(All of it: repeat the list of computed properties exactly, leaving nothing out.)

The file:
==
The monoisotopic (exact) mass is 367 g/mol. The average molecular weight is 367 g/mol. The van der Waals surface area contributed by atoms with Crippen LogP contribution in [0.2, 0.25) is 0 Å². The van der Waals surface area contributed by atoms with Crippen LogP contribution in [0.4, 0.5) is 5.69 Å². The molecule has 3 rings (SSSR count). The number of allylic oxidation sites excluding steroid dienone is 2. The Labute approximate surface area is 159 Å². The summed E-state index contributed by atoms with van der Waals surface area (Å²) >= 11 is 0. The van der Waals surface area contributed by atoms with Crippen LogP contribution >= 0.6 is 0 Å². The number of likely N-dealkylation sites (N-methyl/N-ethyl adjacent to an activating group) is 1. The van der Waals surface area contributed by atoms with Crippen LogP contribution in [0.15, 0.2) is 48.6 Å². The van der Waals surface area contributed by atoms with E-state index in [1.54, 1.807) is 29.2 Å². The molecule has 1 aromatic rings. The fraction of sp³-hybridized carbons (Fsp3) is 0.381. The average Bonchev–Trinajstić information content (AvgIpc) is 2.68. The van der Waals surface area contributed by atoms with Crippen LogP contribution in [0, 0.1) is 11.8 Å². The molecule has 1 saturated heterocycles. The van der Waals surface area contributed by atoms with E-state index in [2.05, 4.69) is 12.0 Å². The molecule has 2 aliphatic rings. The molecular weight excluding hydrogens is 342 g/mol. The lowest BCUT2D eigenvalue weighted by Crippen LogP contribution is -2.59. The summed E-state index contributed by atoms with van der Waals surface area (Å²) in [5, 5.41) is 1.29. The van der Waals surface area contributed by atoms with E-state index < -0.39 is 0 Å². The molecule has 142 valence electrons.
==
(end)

The monoisotopic (exact) mass is 367 g/mol. The average molecular weight is 367 g/mol. The van der Waals surface area contributed by atoms with Crippen LogP contribution in [0.2, 0.25) is 0 Å². The van der Waals surface area contributed by atoms with Crippen LogP contribution in [0.4, 0.5) is 5.69 Å². The molecule has 3 rings (SSSR count). The number of allylic oxidation sites excluding steroid dienone is 2. The Labute approximate surface area is 159 Å². The summed E-state index contributed by atoms with van der Waals surface area (Å²) >= 11 is 0. The van der Waals surface area contributed by atoms with Crippen LogP contribution >= 0.6 is 0 Å². The number of likely N-dealkylation sites (N-methyl/N-ethyl adjacent to an activating group) is 1. The van der Waals surface area contributed by atoms with Crippen LogP contribution in [0.15, 0.2) is 48.6 Å². The van der Waals surface area contributed by atoms with E-state index in [1.54, 1.807) is 29.2 Å². The molecule has 1 aromatic rings. The fraction of sp³-hybridized carbons (Fsp3) is 0.381. The average Bonchev–Trinajstić information content (AvgIpc) is 2.68. The van der Waals surface area contributed by atoms with Crippen LogP contribution in [0, 0.1) is 11.8 Å². The molecule has 1 saturated heterocycles. The van der Waals surface area contributed by atoms with E-state index in [2.05, 4.69) is 12.0 Å². The molecule has 2 aliphatic rings. The molecular weight excluding hydrogens is 342 g/mol. The lowest BCUT2D eigenvalue weighted by Crippen LogP contribution is -2.59. The summed E-state index contributed by atoms with van der Waals surface area (Å²) in [5, 5.41) is 1.29. The van der Waals surface area contributed by atoms with E-state index < -0.39 is 0 Å². The molecule has 142 valence electrons.